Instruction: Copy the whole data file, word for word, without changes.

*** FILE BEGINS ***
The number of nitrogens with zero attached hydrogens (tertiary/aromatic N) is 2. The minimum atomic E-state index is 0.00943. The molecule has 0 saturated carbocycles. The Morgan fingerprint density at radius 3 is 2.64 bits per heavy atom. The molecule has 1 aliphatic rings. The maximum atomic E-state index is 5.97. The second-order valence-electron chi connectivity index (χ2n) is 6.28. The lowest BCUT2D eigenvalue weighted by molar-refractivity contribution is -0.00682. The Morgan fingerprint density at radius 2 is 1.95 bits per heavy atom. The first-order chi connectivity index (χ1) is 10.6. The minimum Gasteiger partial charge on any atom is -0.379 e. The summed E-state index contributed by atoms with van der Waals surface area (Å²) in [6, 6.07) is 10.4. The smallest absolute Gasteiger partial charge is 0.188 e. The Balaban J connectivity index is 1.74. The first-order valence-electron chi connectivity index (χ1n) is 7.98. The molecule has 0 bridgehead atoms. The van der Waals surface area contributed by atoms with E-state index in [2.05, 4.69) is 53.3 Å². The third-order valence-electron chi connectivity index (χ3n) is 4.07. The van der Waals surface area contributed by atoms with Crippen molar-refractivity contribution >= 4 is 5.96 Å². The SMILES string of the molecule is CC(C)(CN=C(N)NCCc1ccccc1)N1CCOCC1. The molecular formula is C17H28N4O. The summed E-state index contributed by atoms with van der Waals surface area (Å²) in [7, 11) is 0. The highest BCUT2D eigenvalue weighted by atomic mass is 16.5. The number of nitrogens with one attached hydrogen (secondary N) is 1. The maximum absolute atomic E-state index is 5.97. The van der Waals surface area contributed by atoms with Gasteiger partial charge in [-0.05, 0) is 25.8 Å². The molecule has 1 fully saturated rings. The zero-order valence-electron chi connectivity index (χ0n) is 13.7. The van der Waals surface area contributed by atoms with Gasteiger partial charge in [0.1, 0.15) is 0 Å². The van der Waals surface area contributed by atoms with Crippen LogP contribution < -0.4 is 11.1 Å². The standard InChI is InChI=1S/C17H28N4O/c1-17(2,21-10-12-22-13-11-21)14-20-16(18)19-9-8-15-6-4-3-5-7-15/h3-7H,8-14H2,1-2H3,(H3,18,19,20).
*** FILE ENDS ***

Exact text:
The number of nitrogens with zero attached hydrogens (tertiary/aromatic N) is 2. The minimum atomic E-state index is 0.00943. The molecule has 0 saturated carbocycles. The Morgan fingerprint density at radius 3 is 2.64 bits per heavy atom. The molecule has 1 aliphatic rings. The maximum atomic E-state index is 5.97. The second-order valence-electron chi connectivity index (χ2n) is 6.28. The lowest BCUT2D eigenvalue weighted by molar-refractivity contribution is -0.00682. The Morgan fingerprint density at radius 2 is 1.95 bits per heavy atom. The first-order chi connectivity index (χ1) is 10.6. The minimum Gasteiger partial charge on any atom is -0.379 e. The summed E-state index contributed by atoms with van der Waals surface area (Å²) in [6, 6.07) is 10.4. The smallest absolute Gasteiger partial charge is 0.188 e. The Balaban J connectivity index is 1.74. The first-order valence-electron chi connectivity index (χ1n) is 7.98. The molecule has 0 bridgehead atoms. The van der Waals surface area contributed by atoms with E-state index in [2.05, 4.69) is 53.3 Å². The third-order valence-electron chi connectivity index (χ3n) is 4.07. The van der Waals surface area contributed by atoms with Crippen molar-refractivity contribution >= 4 is 5.96 Å². The SMILES string of the molecule is CC(C)(CN=C(N)NCCc1ccccc1)N1CCOCC1. The molecular formula is C17H28N4O. The summed E-state index contributed by atoms with van der Waals surface area (Å²) in [7, 11) is 0. The highest BCUT2D eigenvalue weighted by atomic mass is 16.5. The number of nitrogens with one attached hydrogen (secondary N) is 1. The maximum absolute atomic E-state index is 5.97. The van der Waals surface area contributed by atoms with Gasteiger partial charge in [-0.05, 0) is 25.8 Å². The molecule has 1 fully saturated rings. The zero-order valence-electron chi connectivity index (χ0n) is 13.7. The van der Waals surface area contributed by atoms with Gasteiger partial charge in [0.1, 0.15) is 0 Å². The van der Waals surface area contributed by atoms with Crippen LogP contribution < -0.4 is 11.1 Å². The standard InChI is InChI=1S/C17H28N4O/c1-17(2,21-10-12-22-13-11-21)14-20-16(18)19-9-8-15-6-4-3-5-7-15/h3-7H,8-14H2,1-2H3,(H3,18,19,20).